British sculptor of Pakistani birth. He studied at Goldsmiths College, London (1987–90). After initially working in a wide variety of media, Butt settled exclusively on installations in the late 1980s. Because of his early death little of his work has become widely known, but that which has demonstrates by an interest in alchemy and a thematic preoccupation with seduction, pleasure and danger. Transmission (1990; see 1995 exh. cat., p. 65) comprises a circle of objects that look like open books, resting on the floor. The glass pages reveal a triffid motif that is lit by dangerous ultra-violet light. The series Familiars includes some of his best-known work and is concerned with the dichotomy between physical impurity and divine grace. It also derives from his interest in chemical properties, each of the three parts employing a different member of the chemical family of halogens: Substance Sublimation Unit (1992; see 1995 exh. cat., pp. 72–3) employs iodine confined in tubes set up in a ladder formation (the form was inspired by the mythical Santa Scala, or Holy Ladder of Perfection); ...

Article

Stephen K. Scher

(b Milan, May 4, 1884; d Lierna, Aug 27, 1971).

Italian medallist. His father, Giacomo, worked for Stabilimento Stefano Johnson, the Milanese die-sinking and casting firm, and it was in this environment that Giannino was trained and in this foundry that many of his medals were cast. His first securely dated medal (Johnson, no. 41) was executed for the Esposizione Internazionale of Milan in 1906, and it remains one of his most attractive, well-composed and strongest works. His skill in rendering realistic surfaces and textures, in the handling of space and composition and in the clarity, style and spacing of his lettering may be seen especially in the scenes of ports on the reverses of the medals of Giovanni Stucky (1909; Johnson, no. 43) and Paolo Boselli (1913; Johnson, no. 48). The most impressive aspect of his work is his portraiture; he recorded with great accuracy and sensitivity the physical attributes of his subjects, as in the medals of ...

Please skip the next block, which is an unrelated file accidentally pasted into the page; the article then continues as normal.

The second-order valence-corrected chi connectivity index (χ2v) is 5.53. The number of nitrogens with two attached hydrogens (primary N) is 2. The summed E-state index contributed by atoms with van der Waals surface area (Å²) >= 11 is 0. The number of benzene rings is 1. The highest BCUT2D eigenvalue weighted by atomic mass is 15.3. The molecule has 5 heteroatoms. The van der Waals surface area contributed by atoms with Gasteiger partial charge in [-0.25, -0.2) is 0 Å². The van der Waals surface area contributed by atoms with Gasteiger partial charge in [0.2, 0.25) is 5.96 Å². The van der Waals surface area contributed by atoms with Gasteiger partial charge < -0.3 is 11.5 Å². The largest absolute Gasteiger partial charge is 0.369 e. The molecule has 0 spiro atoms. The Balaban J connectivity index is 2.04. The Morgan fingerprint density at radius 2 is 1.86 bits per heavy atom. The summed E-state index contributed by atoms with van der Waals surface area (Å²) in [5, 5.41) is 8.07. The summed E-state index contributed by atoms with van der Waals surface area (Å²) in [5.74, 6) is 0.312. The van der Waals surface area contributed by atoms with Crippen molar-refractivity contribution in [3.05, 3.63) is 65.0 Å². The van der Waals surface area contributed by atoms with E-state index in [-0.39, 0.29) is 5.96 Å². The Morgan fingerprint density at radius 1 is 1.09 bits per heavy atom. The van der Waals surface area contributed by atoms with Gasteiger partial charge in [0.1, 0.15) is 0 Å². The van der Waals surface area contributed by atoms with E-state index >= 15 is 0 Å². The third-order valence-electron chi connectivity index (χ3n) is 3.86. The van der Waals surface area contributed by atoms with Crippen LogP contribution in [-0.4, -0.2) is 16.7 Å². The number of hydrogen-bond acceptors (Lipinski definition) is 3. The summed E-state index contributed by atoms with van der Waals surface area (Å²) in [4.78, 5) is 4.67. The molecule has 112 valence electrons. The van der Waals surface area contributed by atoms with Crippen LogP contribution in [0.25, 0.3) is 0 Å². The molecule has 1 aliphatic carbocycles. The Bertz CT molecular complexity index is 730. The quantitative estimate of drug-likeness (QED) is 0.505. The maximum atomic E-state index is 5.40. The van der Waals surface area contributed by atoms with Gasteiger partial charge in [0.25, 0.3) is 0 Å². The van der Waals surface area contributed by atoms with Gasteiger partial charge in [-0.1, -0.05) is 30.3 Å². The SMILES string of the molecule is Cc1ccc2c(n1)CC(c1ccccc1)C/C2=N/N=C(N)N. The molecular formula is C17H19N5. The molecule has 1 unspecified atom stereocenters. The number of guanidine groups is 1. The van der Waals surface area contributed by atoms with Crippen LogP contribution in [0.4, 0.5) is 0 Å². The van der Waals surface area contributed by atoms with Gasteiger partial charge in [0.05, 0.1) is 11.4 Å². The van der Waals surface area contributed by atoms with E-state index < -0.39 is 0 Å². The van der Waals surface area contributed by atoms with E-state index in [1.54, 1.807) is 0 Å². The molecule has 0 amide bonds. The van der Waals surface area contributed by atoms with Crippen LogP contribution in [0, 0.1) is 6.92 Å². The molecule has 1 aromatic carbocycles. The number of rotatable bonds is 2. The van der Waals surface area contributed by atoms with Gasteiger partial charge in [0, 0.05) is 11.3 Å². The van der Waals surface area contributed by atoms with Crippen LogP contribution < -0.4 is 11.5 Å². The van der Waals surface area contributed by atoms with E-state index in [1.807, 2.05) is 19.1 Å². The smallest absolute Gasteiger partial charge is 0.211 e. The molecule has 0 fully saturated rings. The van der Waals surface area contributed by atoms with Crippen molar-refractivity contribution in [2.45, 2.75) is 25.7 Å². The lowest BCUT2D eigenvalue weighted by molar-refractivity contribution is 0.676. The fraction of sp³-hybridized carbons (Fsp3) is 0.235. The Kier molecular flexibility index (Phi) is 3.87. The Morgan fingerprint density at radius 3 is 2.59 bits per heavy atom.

Article

Mark Jones

(b Mortagne, Orne, July 12, 1839; d Paris, July 13, 1909).